Caldecott Tunnel Video

History and Growth:

These tunnels have been part of the landscape for a long time.  The Caldecott’s original two bores opened in 1937 and replaced the rickety hillside tunnel built in 1909.  The third bore was added in 1964, to accommodate the growing East Bay population headed to Oakland and San Francisco.

In the intervening years, BART was constructed and these trains accommodate many commuters.  Yet auto traffic still creeps along the Rt. 24 freeway, and Caldecott’s one of the best-known traffic jams in the Bay Area.  We’re so proud to hear the radio reports weekdays!

Plans for a fourth bore have been shaping up for years, and are slated to begin during 2009.  Some $420 million of funding has been secured from a mix of agencies and bonds, at least the last we knew.  Here’s how the eastbound approach looks today and would appear with an additional bore.

Caldecott Before And After

Construction Matters:

Montclarions are rightfully concerned about the disruption underneath our proverbial feet, when drilling starts up.  There are mixed feelings about whether the State authorities have done a sufficient job with construction mitigation.

Many locals, who live north of the tunnel, organized as the Fourth Bore Coalition to file suit and push for additional environment review.  They are worried about noise pollution and its impact on local schools, among other matters.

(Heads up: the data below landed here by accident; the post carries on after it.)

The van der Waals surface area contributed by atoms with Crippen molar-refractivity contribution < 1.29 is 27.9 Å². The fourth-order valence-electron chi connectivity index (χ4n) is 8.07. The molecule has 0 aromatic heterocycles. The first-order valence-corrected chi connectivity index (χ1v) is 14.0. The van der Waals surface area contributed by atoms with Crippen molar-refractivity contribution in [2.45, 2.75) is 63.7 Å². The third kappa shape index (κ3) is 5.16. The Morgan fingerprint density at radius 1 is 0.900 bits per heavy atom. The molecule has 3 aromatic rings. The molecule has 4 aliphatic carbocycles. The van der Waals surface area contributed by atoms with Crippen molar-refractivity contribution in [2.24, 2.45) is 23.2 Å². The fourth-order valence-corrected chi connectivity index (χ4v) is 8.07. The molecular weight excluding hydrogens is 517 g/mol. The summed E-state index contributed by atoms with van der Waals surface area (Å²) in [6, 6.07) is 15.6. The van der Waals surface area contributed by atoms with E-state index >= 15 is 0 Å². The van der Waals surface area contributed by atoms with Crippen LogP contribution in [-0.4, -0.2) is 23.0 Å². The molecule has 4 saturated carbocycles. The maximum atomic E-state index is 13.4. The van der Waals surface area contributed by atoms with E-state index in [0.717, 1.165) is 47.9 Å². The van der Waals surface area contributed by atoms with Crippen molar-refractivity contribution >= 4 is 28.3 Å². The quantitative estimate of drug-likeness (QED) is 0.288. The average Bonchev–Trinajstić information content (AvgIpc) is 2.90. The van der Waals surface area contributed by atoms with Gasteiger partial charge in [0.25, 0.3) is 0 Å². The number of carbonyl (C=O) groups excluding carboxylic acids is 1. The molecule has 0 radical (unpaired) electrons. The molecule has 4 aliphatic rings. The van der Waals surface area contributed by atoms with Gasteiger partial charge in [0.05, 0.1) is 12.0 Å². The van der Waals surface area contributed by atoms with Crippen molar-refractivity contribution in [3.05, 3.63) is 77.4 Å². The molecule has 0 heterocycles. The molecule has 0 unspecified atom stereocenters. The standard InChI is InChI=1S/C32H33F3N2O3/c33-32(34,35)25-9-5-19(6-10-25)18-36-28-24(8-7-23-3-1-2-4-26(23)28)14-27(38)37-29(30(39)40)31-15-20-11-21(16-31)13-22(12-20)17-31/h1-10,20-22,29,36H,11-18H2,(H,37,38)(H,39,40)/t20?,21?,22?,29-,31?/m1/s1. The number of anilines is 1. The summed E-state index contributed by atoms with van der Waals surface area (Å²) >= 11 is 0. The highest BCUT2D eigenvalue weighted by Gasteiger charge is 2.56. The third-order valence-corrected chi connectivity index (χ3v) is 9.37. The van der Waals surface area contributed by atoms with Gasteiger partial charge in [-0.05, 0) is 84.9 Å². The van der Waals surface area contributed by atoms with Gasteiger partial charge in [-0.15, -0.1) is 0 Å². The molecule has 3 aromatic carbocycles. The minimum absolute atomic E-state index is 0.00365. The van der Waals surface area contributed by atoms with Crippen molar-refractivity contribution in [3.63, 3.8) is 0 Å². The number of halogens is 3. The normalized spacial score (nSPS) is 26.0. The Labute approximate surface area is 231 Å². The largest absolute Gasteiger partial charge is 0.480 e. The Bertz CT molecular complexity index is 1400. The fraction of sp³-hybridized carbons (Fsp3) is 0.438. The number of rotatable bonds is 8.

By contrast, local press wants the construction to proceed without delay.  The Contra Costa Times called this a nuisance lawsuit.  The Oakland Tribune felt the bore should proceed as well, when the suit was filed.  We await the judge’s ruling this month.

Regardless, the fourth bore is a done deal.  Whenever the Caldecott construction finally begins, this new bore will be a mostly underground and slow-moving project.  It’s expected to take five years, and open sometime in 2014.

More info:   The California Dept of Transportation has a tunnel site devoted to all its construction plans, and you can spend hours reading here.  The Fourth Bore Coalition has filed a brief here, which seeks additional assessments.